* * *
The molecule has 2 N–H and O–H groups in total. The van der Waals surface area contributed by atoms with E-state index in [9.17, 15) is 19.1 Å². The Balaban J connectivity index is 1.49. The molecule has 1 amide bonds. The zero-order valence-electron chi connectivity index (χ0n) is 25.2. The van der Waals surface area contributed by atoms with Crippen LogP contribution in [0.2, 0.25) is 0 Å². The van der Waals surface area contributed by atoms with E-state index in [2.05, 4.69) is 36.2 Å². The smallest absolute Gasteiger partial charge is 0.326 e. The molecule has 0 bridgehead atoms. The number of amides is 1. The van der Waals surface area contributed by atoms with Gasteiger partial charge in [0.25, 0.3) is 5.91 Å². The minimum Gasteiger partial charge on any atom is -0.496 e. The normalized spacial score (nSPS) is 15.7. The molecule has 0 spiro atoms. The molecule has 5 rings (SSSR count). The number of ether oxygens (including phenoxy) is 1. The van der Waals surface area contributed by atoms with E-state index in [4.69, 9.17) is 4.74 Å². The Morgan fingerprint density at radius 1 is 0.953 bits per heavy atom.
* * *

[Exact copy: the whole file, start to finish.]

The molecule has 2 N–H and O–H groups in total. The van der Waals surface area contributed by atoms with E-state index in [9.17, 15) is 19.1 Å². The Balaban J connectivity index is 1.49. The molecule has 1 amide bonds. The zero-order valence-electron chi connectivity index (χ0n) is 25.2. The van der Waals surface area contributed by atoms with Crippen LogP contribution in [0.2, 0.25) is 0 Å². The van der Waals surface area contributed by atoms with E-state index in [2.05, 4.69) is 36.2 Å². The smallest absolute Gasteiger partial charge is 0.326 e. The molecule has 0 bridgehead atoms. The number of amides is 1. The van der Waals surface area contributed by atoms with Gasteiger partial charge in [0.25, 0.3) is 5.91 Å². The minimum Gasteiger partial charge on any atom is -0.496 e. The normalized spacial score (nSPS) is 15.7. The molecule has 0 spiro atoms. The molecule has 5 rings (SSSR count). The number of ether oxygens (including phenoxy) is 1. The van der Waals surface area contributed by atoms with E-state index in [4.69, 9.17) is 4.74 Å². The Morgan fingerprint density at radius 1 is 0.953 bits per heavy atom.